Mind, Text, and Commentary: Noetic Exegesis in Origen of Alexandria, Didymus the Blind, and Evagrius Ponticus
Scholarship on early Christian exegesis is full of puzzlement at the commentator's apparent lack of concern for the literal or historical meaning of the text, usually explained as the result of an illegitimate allegorical method. This study comes to grips with the particularities of this type of interpretation by using tools from ethnography and literary criticism. By analysing the commentator's interpretive assumptions and the framework of significances within which the commentaries were produced and read, the author is able to solve a chronic problem in the study of early Christian exegesis. Further, she articulates the social context of the performance of noetic exegesis and its significance for monastic teachers, philosophers, and their audiences.
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Interpretive Maintenance of tlie Authority of tlie Text
Under What Conditions Was Noetic Exegesis Considered
Hie Paradox of Written Revelation
The Social and Institutional Context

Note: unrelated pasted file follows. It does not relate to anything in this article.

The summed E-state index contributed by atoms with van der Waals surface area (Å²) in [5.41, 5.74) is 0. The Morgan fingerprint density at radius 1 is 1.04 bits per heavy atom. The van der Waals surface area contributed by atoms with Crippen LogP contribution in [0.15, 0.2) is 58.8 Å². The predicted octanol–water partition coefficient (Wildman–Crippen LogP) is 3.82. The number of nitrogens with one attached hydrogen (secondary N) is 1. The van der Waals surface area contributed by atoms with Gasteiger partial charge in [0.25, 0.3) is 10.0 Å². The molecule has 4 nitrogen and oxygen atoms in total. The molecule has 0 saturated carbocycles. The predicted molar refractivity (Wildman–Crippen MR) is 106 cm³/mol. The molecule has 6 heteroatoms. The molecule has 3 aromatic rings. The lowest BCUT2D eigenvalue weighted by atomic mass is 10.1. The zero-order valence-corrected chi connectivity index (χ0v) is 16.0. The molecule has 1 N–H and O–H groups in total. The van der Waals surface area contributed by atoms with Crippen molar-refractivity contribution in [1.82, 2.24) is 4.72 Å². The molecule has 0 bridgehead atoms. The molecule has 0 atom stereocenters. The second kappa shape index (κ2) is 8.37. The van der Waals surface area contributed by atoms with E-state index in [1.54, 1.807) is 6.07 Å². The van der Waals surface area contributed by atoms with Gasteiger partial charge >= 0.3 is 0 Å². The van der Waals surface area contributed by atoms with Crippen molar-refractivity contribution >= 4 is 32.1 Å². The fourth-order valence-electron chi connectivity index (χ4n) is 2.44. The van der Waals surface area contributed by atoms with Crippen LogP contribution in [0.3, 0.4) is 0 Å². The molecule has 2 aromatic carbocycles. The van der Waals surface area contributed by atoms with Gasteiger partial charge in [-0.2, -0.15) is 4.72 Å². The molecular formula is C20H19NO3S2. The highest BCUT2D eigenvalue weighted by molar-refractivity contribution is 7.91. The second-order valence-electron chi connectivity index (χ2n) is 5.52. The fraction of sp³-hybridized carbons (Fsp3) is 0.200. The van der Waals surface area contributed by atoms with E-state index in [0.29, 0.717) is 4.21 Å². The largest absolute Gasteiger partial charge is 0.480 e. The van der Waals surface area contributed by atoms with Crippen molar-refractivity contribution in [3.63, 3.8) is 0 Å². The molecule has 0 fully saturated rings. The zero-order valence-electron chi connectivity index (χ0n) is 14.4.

Alexandria allegorical allegorical interpretation appropriate ascetic belief Bible biblical Bonn Chapter characterises commentaries concerned contemplation cultural context curriculum Didymos der Blinde Didymus the Blind discussion divine revelation divine wisdom Doutreleau Dysinger early Christian Ekklesiastes Evagr Evagrius Ponticus example exegetical explain function gnost goal Gregory Gregory Thaumaturgus Gronewald Hermeias higher historical Homer ideas intellectual intelligible content intelligible realities intelligible realm intelligible referent intelligible things intelligible truths interpretive assumptions interpretive community invisible keph knowledge Kommentar Lamberton late antique literal meaning mental mind monastic monk moral and spiritual narrative nature Neoplatonism Neoplatonist noetic exegesis noetic interpretation noetic skill non-literal ordinary language pagan particular passage perceived perceptible perfect philosophical physical Plato Plotinus Pont Porphyry Proclus Psalmenkommentar Psalms reader reading relationship revelatory status role sample commentators Scripture sense sensible and intelligible social context soul special interpretation teacher teaching term Thaum thick description traditional texts verse virtue voOc vovq words writings